I’m in a bus, on a day trip with my University along the border of the Gaza Strip. I am excited but I can’t really tell why, since I know there will not be much to see around; hopefully there’s not much to see.
Netiv Ha’asara is one of our stops. It is a moshav (cooperative agrarian community) of less than a thousand inhabitants living right next to the border, 400 meters of separation makes its people the closest Israeli community to the strip and active observers of the development of the events. Red alerts warning from rockets sound on daily basis, seconds of time are available to run into the shelter and dodge the rockets launched from the other side. A state of mind of fear and alarm is a constant, the threat is a reality.
Up from a hill we see a 9-meters security wall dividing both territories, on the other side the disheartening image of the Palestinian village Bayt Lahiya can be perceived from the distance. Congested Gaza versus a secluded farmer community; falling apart buildings versus beautiful private houses; scarcity versus commodity. Opposite sides of a coin within meters of distance and yet a same feeling of distress, dread and tiredness from a situation that cannot be stood much longer. Death and pain are too well-known feeling as to be tolerated, on both sides.
We get an explanation on how rockets (rudimentary ones) are launched from Gaza to the other side on daily/weekly basis even when there’s not media coverage of it. Being Hamas a radical party, dominating Gaza’s politics, these continuous launchings do not usually come from them, but from smaller global Jihadist and Salafist groups.
Israeli communities along the border live threatened. To the immediate question of why would someone live within less than a kilometer away from such a danger, our local speaker would say that it is a quiet, agrarian and familiar community, where everyone knows each other and trust them. Apart from the rockets, obviously. To the question of what requirements would someone need to move to the community, he would answer that it is not possible, since there are not houses or land available. They don’t consider leaving the village even when the menace is 400 meters distance away. 10 seconds time away.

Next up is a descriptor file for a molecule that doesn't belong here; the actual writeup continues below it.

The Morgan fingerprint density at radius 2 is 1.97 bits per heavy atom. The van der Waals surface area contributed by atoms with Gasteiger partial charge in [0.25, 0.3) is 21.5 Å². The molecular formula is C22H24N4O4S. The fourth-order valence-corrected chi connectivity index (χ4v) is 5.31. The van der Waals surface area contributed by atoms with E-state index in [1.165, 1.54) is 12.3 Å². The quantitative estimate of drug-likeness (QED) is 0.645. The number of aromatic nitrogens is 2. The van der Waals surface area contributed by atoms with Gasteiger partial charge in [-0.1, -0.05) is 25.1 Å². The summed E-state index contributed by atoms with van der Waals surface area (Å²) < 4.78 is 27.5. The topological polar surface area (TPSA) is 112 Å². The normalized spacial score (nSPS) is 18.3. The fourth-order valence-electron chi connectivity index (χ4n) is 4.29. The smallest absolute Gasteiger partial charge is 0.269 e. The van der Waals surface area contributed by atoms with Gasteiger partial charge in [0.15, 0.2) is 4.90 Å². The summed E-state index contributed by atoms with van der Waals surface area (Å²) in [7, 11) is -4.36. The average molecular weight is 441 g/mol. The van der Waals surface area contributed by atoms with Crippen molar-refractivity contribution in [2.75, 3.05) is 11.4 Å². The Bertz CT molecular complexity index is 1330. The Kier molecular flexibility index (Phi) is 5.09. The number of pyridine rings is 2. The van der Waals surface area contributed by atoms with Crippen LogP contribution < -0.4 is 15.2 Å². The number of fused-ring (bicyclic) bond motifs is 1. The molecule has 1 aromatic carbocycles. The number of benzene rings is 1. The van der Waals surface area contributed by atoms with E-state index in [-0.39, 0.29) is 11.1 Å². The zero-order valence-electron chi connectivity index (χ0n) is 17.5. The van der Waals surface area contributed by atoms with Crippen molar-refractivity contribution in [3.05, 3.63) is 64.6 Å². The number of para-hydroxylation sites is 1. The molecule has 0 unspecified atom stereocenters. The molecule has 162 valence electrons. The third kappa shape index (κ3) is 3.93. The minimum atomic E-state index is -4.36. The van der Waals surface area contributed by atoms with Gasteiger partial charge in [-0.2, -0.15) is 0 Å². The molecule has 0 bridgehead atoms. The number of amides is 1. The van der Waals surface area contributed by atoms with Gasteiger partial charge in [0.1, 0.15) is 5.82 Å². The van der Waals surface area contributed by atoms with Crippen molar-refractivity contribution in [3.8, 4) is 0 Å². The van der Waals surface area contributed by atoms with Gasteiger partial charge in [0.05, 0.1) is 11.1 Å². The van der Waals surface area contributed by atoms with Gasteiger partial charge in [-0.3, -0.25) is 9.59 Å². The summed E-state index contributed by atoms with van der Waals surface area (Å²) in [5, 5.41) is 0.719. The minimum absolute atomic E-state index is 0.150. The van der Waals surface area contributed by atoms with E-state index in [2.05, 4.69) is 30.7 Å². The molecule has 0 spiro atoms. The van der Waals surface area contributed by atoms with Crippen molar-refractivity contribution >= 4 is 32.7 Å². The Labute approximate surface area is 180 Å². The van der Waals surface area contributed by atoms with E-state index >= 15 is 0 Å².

We just can see the Gazan villages from the distance, but it is impossible not to think on its people. Violent members of Hamas, global Jihadists and Salafists; they are there, they represent a real threat to the Israeli communities nearby the border; but they are not the only ones there. In Gaza, one of the most densely populated territories in the world, there are hundreds of thousands of people struggling: Israeli intense blockades; the Egyptian recent shut down on the tunnels that linked both territories and provided Gaza with energy and goods supplies; constant cuts on electricity supply; scarcity of oil for cooking; problems with the water drainage facilities as a consequence of the energy shortage; Israeli IDF raids on the territory; high unemployment rates of nearly 35% of the population; blockade on the cement import from Egypt and Israel to prevent the construction of tunnels that also prevent from repairing the infrastructures that are falling apart; Hamas coercion and focus on fight rather than on people. The situation is not sustainable.
Both sides of the border experience security struggles and uncertainty. Institutional positions, political interests that lead to confrontation, that lead to fear and/or scarcity to these first line spectators that suffer the most the consequences of the animosity between their governments.
Netiv Ha’asara means path to something in Hebrew, the locals living there have decided that the path is going to lead to peace, and this is what we can see in the mural draw in the security wall of this little village in the border of Israel and the Gaza Strip: “Path to Peace” (Netiv L’Shalom). People from one side and the other raise their voices for this craziness to stop; change won’t happen while their representatives keep covering their ears and eyes to reality, the reality of fear and need that their population is living. Guess we’ll have to be louder.
YaLa Young Leaders